Wheaton, Illinois, the “evangelical Mecca” long before anyone had ever heard of Colorado Springs, has been my home for the last 28 years. Christine and I came here when I was offered a job writing about missions. We have raised our three children here, found a church we love, and pursued our version of the American Dream in this idyllic Midwestern jewel.
According to Money magazine, Wheaton is No. 27 on its listing of “best places to live,” because of our rich history, cultural life, and economy. Livability.com ranks the city as its 48th best place to live, citing our healthy salaries, access to quality health care, and world-famous Wheaton College. “The city is only 30 miles from all the big-city offerings of Chicago,” the site adds, “but Wheaton residents enjoy the perks of a tight-knit community where people take care of each other.”
As someone who has benefited from our parks, museums, dining options, low crime rate, Christian influence—it is said, with only slight exaggeration, that you can find a church on every corner—and overall neighborliness, I concur. Despite the long and sometimes brutal winters, our family has been more than blessed to live here. It’s not uncommon, at least in our church, to come across extended families that have called Wheaton home for three, four, or even five generations.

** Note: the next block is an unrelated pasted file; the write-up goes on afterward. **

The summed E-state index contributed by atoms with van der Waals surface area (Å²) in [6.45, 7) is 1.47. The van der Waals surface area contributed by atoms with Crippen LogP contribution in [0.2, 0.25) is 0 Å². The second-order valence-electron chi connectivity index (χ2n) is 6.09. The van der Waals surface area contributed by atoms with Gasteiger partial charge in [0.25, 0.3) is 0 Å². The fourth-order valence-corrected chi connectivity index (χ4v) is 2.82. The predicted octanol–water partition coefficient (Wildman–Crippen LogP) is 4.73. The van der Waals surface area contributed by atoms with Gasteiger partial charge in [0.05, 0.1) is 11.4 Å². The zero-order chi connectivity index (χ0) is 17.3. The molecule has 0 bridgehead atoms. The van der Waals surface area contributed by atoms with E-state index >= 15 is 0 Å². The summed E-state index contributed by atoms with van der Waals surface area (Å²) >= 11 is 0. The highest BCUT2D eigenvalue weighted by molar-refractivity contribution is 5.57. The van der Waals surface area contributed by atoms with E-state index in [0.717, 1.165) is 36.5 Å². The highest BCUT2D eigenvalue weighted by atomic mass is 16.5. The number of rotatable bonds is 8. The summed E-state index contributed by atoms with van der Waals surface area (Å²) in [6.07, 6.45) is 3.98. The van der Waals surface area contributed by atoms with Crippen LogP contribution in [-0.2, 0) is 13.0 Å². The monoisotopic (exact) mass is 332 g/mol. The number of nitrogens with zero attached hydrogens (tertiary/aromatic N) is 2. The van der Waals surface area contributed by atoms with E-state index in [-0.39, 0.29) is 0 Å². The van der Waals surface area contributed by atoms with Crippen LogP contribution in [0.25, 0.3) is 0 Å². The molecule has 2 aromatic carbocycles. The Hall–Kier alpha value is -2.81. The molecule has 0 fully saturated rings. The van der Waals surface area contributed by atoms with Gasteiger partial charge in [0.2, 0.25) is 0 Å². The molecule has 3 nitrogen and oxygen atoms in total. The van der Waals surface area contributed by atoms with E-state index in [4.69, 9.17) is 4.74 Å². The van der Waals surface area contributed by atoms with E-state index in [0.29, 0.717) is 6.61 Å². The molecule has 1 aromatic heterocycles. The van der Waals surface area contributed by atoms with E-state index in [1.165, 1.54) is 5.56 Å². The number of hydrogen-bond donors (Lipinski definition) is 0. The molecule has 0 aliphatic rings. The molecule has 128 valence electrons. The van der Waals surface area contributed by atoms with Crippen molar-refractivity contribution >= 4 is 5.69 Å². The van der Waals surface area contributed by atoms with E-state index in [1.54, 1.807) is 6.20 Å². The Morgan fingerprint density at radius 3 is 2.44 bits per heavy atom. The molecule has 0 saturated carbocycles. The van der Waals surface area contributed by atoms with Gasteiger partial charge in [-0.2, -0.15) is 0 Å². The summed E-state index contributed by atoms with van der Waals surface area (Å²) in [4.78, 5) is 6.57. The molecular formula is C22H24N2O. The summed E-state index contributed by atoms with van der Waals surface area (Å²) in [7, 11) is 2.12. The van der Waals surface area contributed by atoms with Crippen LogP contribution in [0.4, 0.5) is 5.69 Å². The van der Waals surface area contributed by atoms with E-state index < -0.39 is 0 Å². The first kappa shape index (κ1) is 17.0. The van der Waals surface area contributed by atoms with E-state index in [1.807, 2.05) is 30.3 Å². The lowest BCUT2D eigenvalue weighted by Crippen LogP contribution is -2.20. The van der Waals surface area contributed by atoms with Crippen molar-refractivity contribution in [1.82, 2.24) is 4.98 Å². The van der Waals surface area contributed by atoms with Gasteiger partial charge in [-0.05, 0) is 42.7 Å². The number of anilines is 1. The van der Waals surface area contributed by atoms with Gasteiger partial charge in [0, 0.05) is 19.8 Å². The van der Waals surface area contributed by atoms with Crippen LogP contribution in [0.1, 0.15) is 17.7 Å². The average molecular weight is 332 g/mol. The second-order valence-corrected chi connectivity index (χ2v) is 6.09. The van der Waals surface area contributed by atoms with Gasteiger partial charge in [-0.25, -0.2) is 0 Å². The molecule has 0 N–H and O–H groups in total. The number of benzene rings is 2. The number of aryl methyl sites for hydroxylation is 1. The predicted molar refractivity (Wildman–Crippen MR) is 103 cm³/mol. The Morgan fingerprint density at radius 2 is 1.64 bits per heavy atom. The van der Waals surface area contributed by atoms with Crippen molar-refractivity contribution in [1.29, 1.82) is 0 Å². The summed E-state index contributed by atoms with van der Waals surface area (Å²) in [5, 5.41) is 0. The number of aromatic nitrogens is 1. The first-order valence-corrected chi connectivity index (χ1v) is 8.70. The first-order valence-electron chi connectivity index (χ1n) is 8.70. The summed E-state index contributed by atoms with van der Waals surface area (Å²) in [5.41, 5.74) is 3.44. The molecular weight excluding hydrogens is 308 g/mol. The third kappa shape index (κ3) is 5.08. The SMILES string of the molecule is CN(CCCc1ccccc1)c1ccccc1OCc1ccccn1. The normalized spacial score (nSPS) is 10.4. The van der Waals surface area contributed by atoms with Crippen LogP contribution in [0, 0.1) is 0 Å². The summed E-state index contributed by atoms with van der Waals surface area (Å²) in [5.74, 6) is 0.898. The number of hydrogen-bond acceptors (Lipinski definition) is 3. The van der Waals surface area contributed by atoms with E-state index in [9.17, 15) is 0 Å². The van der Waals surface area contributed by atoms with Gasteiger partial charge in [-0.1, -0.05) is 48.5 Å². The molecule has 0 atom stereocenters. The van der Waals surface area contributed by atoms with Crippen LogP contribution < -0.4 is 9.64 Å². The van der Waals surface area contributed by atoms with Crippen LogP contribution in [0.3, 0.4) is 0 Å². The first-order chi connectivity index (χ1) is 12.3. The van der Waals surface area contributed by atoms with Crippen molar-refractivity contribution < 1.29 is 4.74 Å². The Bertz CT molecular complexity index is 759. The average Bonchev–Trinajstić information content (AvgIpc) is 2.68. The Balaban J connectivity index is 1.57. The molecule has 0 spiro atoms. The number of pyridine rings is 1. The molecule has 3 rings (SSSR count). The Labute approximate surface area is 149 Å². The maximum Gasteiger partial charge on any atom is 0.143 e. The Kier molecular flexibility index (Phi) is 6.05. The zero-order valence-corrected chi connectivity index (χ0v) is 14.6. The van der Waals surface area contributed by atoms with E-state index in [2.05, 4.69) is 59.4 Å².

But things are changing, and not always for the better.
While Christine and I were driving through a nearby neighborhood on a brilliant, late-October afternoon, I spotted an eight-foot-wide sign in someone’s front yard proclaiming that it is time to “take back our democracy.” Now colorful political signs supporting one candidate or another have been a perennial staple here, popping up in yards and on parkways before our frequent elections.
In recent years, however, I have seen many more signs proliferating in once-sleepy Wheaton—and these signs come with a decided political edge. A common one on immigration says, “We Are Not Afraid,” apparently assuming that neighbors holding a different view are afraid. Another one I have seen states challengingly: “Science is Not a Liberal Conspiracy.”